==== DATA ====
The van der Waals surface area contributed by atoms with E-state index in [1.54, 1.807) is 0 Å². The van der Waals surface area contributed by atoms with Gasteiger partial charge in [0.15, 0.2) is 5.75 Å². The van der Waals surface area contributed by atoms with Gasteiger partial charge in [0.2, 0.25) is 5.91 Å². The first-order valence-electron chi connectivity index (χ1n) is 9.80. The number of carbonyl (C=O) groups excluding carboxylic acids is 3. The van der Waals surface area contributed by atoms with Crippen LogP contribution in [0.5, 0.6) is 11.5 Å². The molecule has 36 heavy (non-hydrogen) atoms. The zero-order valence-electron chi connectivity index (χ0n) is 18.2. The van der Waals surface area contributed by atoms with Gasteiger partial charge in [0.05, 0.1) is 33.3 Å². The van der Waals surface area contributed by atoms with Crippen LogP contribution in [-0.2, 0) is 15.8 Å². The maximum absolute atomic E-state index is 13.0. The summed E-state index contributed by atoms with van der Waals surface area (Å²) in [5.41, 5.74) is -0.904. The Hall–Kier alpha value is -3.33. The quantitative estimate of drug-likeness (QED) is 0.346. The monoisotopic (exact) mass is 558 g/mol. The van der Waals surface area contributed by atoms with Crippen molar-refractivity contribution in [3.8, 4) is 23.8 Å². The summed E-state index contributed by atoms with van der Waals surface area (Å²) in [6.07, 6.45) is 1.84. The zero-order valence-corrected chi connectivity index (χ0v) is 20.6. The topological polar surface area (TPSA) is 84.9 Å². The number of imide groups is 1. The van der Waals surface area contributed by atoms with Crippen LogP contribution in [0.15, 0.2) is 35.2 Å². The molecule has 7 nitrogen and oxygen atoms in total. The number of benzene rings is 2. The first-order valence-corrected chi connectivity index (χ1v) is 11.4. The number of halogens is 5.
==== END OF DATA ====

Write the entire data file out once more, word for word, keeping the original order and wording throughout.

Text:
The van der Waals surface area contributed by atoms with E-state index in [1.54, 1.807) is 0 Å². The van der Waals surface area contributed by atoms with Gasteiger partial charge in [0.15, 0.2) is 5.75 Å². The van der Waals surface area contributed by atoms with Gasteiger partial charge in [0.2, 0.25) is 5.91 Å². The first-order valence-electron chi connectivity index (χ1n) is 9.80. The number of carbonyl (C=O) groups excluding carboxylic acids is 3. The van der Waals surface area contributed by atoms with Crippen LogP contribution in [0.5, 0.6) is 11.5 Å². The molecule has 36 heavy (non-hydrogen) atoms. The zero-order valence-electron chi connectivity index (χ0n) is 18.2. The van der Waals surface area contributed by atoms with Gasteiger partial charge in [0.05, 0.1) is 33.3 Å². The van der Waals surface area contributed by atoms with Crippen LogP contribution in [-0.2, 0) is 15.8 Å². The maximum absolute atomic E-state index is 13.0. The summed E-state index contributed by atoms with van der Waals surface area (Å²) in [5.41, 5.74) is -0.904. The Hall–Kier alpha value is -3.33. The quantitative estimate of drug-likeness (QED) is 0.346. The monoisotopic (exact) mass is 558 g/mol. The van der Waals surface area contributed by atoms with Crippen molar-refractivity contribution in [3.8, 4) is 23.8 Å². The summed E-state index contributed by atoms with van der Waals surface area (Å²) in [6.07, 6.45) is 1.84. The zero-order valence-corrected chi connectivity index (χ0v) is 20.6. The topological polar surface area (TPSA) is 84.9 Å². The number of imide groups is 1. The van der Waals surface area contributed by atoms with Crippen LogP contribution in [0.15, 0.2) is 35.2 Å². The molecule has 7 nitrogen and oxygen atoms in total. The number of benzene rings is 2. The first-order valence-corrected chi connectivity index (χ1v) is 11.4. The number of halogens is 5.